This blog was co-written with Alizée Boutard, Senior Project Manager, and Diana-Paula Gherasim, Analyst, for Altai Consulting, who were commissioned for the data collection and analysis for this research piece.
With the support from the GDI Hub as part of its AT2030 initiative, in June and July, the GSMA Assistive Tech programme conducted deep-dives in Kenya and Bangladesh to explore ownership and access to mobile phones and services by persons with disabilities (PWD). We completed 1,000 surveys and 40 qualitative interviews with disabled persons in each country, broken down by type of disability from visual, hearing, mobility and others. Findings are complimented by key informant interviews from both markets. The research focused on the different stages in the use of mobile phones and services, including challenges around the usability of mobile phones and the user-journey of mobile money, mobile internet and access to public services.
Given that research in this field is very limited we wanted to share our primary research experience with others who may find it valuable when conducting research with PWD.
Lessons from conducting research with persons with disabilities
Getting a representative sample is challenging
One of the main challenges when conducting quantitative research on disability is to ensure the representability of the sample. It can be challenging to identify persons with certain types of disability, such as psycho-social disabilities, as these disabilities tend to be underreported by respondents. For logistical reasons, survey interviews were conducted in a central location, with the support of Disabled Persons Organisations (DPOs), rather than being conducted door-to-door. This however, makes it more difficult to capture certain segments of the population such as women or older respondents, who are not always permitted or might not feel comfortable travelling to participate in a survey.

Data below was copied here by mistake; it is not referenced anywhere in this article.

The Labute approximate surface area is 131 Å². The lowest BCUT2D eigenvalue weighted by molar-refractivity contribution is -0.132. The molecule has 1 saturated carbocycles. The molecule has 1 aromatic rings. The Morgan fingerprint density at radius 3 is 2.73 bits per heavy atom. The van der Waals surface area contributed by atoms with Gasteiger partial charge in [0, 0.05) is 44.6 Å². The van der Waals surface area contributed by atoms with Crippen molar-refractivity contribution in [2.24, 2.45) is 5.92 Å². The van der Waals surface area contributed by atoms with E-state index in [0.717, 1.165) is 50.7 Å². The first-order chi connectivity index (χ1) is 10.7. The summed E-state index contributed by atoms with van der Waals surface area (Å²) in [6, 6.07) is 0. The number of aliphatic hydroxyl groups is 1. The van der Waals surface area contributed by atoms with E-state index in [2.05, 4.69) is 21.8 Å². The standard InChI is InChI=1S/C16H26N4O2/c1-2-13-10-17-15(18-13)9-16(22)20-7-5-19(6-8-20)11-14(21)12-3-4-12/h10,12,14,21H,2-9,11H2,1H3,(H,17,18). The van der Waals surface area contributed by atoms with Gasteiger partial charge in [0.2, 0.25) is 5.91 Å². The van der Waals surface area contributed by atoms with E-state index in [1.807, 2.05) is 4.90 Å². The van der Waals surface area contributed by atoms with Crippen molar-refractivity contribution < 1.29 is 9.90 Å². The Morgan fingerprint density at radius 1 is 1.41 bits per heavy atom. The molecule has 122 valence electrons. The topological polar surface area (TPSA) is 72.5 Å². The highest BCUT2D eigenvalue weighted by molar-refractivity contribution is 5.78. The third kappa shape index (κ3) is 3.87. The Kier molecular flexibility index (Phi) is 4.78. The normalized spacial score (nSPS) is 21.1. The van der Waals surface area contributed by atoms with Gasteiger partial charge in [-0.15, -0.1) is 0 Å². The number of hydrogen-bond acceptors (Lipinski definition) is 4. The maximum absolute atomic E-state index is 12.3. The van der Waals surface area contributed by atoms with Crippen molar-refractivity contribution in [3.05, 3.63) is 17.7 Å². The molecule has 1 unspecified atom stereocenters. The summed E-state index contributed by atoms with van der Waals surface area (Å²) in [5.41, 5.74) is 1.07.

Collaborating with DPOs is key
A total of 10 DPOs collaborated with us in Kenya, while in Bangladesh we worked with one umbrella organisation with links to over 350 DPOs. The latter approach of working with an umbrella organisation proved to be significantly more efficient.
On the whole, DPOs showed a great interest in this research as they have perceived the challenges faced by PWD when accessing and utilising mobile products and services. DPOs work within communities and they know the community members, their needs and realities as they work closely to provide them with support services. Working jointly with DPOs therefore provided us with the much needed contextual understanding of the lives of PWD. DPOs were able to identify the different profiles and backgrounds required for the target research quotas and mobilise participation within the community. They also advised on appropriate participation compensation for PWD, their guides (in the case of visually impaired participants) and in some cases their carers. This was well received by participants.
Finding participants can be challenging
We employed quota sampling to ensure that different population groups were included; hence, we set quotas by type of disability, age, gender and environment. Reaching some of these quotas proved to be quite challenging, specifically for the elderly and female quotas as well as for the “other” type of disability.
Identifying participants older than 45 years of age was a challenge as it is not uncommon that older people live in remote rural areas and are less connected than people in the younger age groups. Those working in this type of research should consider rural field trips to ensure discoverability and access to the elderly. Also, when interviewing elderly participants, low literacy levels made it challenging for them to comprehend and communicate certain concepts. For instance, elderly hearing impaired or deaf participants may not have been taught sign language which limits the possibility to communicate effectively with them.